Yet despite a significant focus on and investment in loyalty programmes, they remain one of the few budget items that aren’t always quantified with a verifiable, concrete method for measuring ROI.
In nearly every other part of a business, from the introduction of new technology to the selection of advertising media, brands have rigorous, precise methods for evaluating how spending impacts their bottom line. They track KPIs such as sales increases and efficiency improvements on a quarterly and sometimes even daily basis. So why aren’t they doing the same with loyalty?
Most likely, it’s because many still consider customer loyalty intangible. But the truth is, it’s not. With the right methods, data and strategic partner, it’s not only possible to track the effectiveness of your loyalty strategy but to tweak it in real time to maximise impact. Here’s how to get started.
Step one: Establish your objectives and determine metrics.
The first step for measuring the impact of your loyalty programme is determining clear-cut objectives and quantifiable, strategic metrics for success.
This starts by asking big questions about your business and your programme. Every brand is different, and a programme dealing with a small contactable customer base will have different goals and metrics than one facing a high churn rate of shoppers or another looking to upsell to a broad, loyal shopper base. What are the areas you hope your programme will help you to impact?
Once you’ve identified your objectives, the metrics you track should ladder directly into achieving those goals. No two loyalty programmes are designed in the same way. They will vary from business to business, and for different customer segments, but often include factors like active rates, earn velocity, redemption rates, enrollment, shopper frequency or average transaction size. More specifically, you may also consider programme member metrics such as the per-member margin, time to redeem, percentage of web- or email-active members, and overall conversion rates.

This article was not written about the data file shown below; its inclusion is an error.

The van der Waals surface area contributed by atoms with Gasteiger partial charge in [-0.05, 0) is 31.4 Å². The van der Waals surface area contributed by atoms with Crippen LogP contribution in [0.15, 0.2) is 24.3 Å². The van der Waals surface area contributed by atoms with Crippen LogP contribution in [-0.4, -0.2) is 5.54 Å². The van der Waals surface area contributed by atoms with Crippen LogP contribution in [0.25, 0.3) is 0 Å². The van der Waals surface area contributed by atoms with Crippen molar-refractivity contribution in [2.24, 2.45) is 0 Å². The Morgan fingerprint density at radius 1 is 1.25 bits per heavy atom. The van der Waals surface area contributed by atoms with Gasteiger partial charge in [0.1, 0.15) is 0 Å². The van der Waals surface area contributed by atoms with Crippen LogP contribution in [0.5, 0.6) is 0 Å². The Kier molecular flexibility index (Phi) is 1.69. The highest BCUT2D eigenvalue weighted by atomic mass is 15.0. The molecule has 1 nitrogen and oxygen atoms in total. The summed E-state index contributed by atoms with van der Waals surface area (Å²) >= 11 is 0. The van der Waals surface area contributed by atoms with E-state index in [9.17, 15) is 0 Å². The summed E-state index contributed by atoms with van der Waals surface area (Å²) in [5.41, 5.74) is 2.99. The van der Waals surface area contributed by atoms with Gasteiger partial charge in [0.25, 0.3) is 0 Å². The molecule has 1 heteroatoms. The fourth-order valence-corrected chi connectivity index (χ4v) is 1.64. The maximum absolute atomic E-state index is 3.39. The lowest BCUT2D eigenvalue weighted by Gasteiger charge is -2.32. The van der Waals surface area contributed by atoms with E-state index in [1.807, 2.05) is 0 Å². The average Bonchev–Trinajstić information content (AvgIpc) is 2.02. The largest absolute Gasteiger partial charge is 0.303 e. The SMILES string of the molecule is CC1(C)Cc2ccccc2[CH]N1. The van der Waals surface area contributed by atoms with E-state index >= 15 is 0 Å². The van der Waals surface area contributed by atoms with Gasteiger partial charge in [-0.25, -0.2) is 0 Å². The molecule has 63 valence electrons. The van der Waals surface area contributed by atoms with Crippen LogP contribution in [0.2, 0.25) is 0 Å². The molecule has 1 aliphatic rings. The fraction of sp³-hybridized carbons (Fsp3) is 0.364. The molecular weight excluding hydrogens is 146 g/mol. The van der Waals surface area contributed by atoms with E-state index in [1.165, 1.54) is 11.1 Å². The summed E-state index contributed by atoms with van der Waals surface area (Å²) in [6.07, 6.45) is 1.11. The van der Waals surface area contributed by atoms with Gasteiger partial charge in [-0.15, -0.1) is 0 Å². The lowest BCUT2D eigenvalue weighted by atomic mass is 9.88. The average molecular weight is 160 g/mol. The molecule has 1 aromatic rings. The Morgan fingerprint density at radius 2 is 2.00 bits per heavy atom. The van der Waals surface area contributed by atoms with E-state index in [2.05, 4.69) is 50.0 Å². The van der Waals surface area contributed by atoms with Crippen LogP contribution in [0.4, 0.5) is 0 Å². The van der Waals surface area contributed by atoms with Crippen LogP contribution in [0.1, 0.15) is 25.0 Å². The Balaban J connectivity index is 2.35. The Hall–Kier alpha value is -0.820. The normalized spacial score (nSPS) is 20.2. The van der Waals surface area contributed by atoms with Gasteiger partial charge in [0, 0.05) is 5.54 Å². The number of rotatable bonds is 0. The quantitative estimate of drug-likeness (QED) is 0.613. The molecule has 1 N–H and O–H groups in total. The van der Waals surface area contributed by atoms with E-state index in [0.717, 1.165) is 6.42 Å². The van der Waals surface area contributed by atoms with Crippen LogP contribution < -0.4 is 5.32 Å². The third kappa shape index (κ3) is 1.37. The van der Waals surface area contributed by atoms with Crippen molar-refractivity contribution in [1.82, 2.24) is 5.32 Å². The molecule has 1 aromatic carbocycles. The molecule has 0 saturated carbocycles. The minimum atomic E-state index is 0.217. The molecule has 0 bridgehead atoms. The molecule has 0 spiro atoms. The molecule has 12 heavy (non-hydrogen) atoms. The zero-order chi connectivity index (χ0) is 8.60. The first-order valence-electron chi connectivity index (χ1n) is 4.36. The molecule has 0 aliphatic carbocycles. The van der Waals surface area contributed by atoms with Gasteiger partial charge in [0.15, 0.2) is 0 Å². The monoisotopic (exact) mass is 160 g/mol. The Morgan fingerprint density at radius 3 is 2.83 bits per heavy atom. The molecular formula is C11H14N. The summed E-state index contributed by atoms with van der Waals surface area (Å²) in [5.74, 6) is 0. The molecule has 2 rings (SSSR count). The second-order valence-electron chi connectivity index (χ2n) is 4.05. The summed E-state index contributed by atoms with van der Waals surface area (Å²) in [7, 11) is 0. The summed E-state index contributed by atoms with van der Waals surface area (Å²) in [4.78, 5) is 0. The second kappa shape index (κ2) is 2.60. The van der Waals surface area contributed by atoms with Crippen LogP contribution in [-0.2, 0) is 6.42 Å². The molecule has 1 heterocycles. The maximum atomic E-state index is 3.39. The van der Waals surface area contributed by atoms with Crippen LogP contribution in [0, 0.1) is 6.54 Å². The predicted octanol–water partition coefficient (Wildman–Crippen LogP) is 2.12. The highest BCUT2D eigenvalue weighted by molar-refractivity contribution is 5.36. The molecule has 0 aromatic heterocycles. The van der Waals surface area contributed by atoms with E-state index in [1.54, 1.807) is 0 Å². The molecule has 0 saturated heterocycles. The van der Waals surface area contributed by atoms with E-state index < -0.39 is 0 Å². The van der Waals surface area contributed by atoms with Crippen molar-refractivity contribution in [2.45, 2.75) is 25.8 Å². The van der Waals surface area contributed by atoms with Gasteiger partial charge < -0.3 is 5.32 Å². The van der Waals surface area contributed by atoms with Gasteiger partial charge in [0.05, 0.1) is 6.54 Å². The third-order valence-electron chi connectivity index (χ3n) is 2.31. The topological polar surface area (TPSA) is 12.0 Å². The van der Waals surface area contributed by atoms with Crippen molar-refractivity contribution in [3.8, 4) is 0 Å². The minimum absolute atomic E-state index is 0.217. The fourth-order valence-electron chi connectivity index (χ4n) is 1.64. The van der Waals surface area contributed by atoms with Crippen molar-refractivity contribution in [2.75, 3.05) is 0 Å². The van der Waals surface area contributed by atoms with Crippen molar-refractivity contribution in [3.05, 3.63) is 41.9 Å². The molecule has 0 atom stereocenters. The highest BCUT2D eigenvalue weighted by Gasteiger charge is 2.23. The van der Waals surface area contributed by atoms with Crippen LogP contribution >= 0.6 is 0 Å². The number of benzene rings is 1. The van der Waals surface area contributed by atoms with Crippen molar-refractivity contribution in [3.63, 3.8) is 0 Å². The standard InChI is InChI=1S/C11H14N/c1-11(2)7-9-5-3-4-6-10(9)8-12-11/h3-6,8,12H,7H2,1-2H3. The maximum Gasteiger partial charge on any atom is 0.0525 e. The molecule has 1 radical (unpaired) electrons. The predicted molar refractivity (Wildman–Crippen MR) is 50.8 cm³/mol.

If your goal as a high-frequency retailer is to become the primary grocery store for your customers, the appropriate metric for success would be how well your loyalty programme drives customer spend consolidation as evidenced by higher basket size and more visits, which helps to achieve that goal.
If you’re driving the loyalty strategy for a fuel retailer with an established base of customers, you would be much more focused on increasing frequency and margin, by rewarding customers for convenience store purchases. To evaluate the impact of your tactics, keeping tabs on the increased level of in-store purchases and upsell to loyalty members when they gas up will help you measure effectiveness.
No matter what your objectives and metrics are, be sure that they always align with and work in support of the strategy for your brand’s overall core business. It’s also important to keep in mind that more specific, personalised ROI measurements require more customer information. Be realistic about what data you collect, and how sophisticated it is, as you determine your goals.
Step two: Find the right techniques.
Once your goals are set, it’s time to determine how to measure success. At LoyaltyOne Global Solutions, we’re governed by two standards for evaluating loyalty programme value.
- Programme effectiveness: What is the programme’s return on investment?
- Programme health: How engaged are your customers today and in the future?